One of those days

As the world's ellite fine-tune their game for the US Open, Bill's golf preparation is far from ideal

As the US Open hoves into sharp view the world's better golfers will have been fine-tuning their games, trying to find that wee secret that just might lift them into the old game's more relevant history books.

We've all tried this, of course. I have arrived early and practised hard before a round and then played poorly while I have arrived flustered and nearly late and played the best I can. So my hopes rose on Tuesday morning when I found myself haring off to wonderful Walton Heath and a match against the Golf Club Secretaries.

The reason they rose was that rather than haring I was doing an impression of a tortoise when the traffic on the northbound A3 in Surrey ground to a halt. Great, I thought, I am going to be late rather than early. No time to think too much about things.

This thin optimism was further fuelled when the young guy in the big white van immediately behind me, decided to have a daft moment and drove into the back of my stationary car. What's not to like about this, I thought, as I joined him to exchange details at 7.30am?

It didn't look like there was much damage to my ancient but beloved Nissan sports car and so, content that each was properly insured, I drove on and got to Walton Heath a few minutes before my tee time. Leaping out of the car I unlocked the boot, grabbed my clubs and banged the boot shut.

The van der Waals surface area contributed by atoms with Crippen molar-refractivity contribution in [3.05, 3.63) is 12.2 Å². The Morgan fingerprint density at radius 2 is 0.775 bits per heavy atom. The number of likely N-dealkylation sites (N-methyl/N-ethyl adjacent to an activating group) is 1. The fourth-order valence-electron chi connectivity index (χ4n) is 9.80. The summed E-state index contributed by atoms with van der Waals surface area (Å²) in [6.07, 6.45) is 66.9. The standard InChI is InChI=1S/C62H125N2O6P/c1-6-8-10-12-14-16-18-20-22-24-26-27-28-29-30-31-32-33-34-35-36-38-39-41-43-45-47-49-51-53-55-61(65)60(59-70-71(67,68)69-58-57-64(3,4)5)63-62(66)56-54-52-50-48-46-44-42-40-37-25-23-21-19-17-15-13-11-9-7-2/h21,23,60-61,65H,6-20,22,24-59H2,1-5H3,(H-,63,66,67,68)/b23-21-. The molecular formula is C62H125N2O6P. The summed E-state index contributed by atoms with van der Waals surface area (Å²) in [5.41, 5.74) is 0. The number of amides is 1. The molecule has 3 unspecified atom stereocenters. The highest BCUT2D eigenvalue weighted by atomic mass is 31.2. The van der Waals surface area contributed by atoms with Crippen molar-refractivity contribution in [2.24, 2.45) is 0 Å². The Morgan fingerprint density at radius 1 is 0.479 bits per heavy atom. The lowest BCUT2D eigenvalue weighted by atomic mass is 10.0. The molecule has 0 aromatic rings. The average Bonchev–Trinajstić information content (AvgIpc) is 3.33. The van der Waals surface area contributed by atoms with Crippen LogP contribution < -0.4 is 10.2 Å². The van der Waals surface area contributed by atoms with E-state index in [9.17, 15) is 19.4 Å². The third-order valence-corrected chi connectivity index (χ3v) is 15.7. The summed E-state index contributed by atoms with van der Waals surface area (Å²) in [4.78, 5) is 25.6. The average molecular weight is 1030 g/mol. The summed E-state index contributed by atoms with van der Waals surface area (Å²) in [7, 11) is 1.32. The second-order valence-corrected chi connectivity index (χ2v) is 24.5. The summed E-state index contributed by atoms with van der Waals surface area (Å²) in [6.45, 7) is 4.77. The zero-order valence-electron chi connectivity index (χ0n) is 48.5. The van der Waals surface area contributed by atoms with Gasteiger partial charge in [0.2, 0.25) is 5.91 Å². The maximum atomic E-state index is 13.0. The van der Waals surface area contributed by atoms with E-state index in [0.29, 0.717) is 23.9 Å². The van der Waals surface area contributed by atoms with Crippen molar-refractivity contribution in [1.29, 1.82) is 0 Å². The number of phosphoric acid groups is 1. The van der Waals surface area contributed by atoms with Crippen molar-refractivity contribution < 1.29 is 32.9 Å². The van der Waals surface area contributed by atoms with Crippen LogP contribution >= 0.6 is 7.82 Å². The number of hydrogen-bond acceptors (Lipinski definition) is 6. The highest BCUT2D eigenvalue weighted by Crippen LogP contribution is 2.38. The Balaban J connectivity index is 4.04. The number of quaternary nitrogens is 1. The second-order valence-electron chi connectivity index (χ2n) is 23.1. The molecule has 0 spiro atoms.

Only it wouldn't shut. Seems there is something to worry about, the collision having twisted my rear end (a sentence I never thought I would write by the way). It was a problem that had to wait and so I headed off to the first tee and my date with fate. Turns out that the delay did nothing for my game. Well, actually it did - I played extremely poorly, my twisted rear affecting my focus as much as Tiger's leg screws up his at the moment.

Dejected, I returned to my car and the ever-open boot, lobbed the clubs inside and then wondered if it would shut if I banged it really hard while pushing it in with my other hand. Glory be, it did. My joy at this more positive turn of events was rather diminished when I realised a nano-second later that my car keys were still inside the bag and that the rest of the car was locked.

Reassuringly, the AA bloke laughed hugely when he turned up half-an-hour later to extricate me from my own mess and thus allow me to grab the jacket I needed to wear for lunch. Lunch - late - went without incident. Well, apart from the dribbled wine it did. When I returned to my car the boot wouldn't close again.

Did I mention I didn't sleep very well last night?

Editor At Large

Bill has been part of the Golf Monthly woodwork for many years. A very respected Golf Journalist he has attended over 40 Open Championships. Bill  was the Observer's golf correspondent. He spent 26 years as a sports writer for Express Newspapers and is a former Magazine Sportswriter of the Year. After 40 years on 'Fleet Street' starting with the Daily Express and finishing on The Observer and Guardian in 2010. Now semi-retired but still Editor at Large of Golf Monthly Magazine and regular broadcaster for BBC and Sky. Author of several golf-related books and a former chairman of the Association of Golf Writers. Experienced after dinner speaker.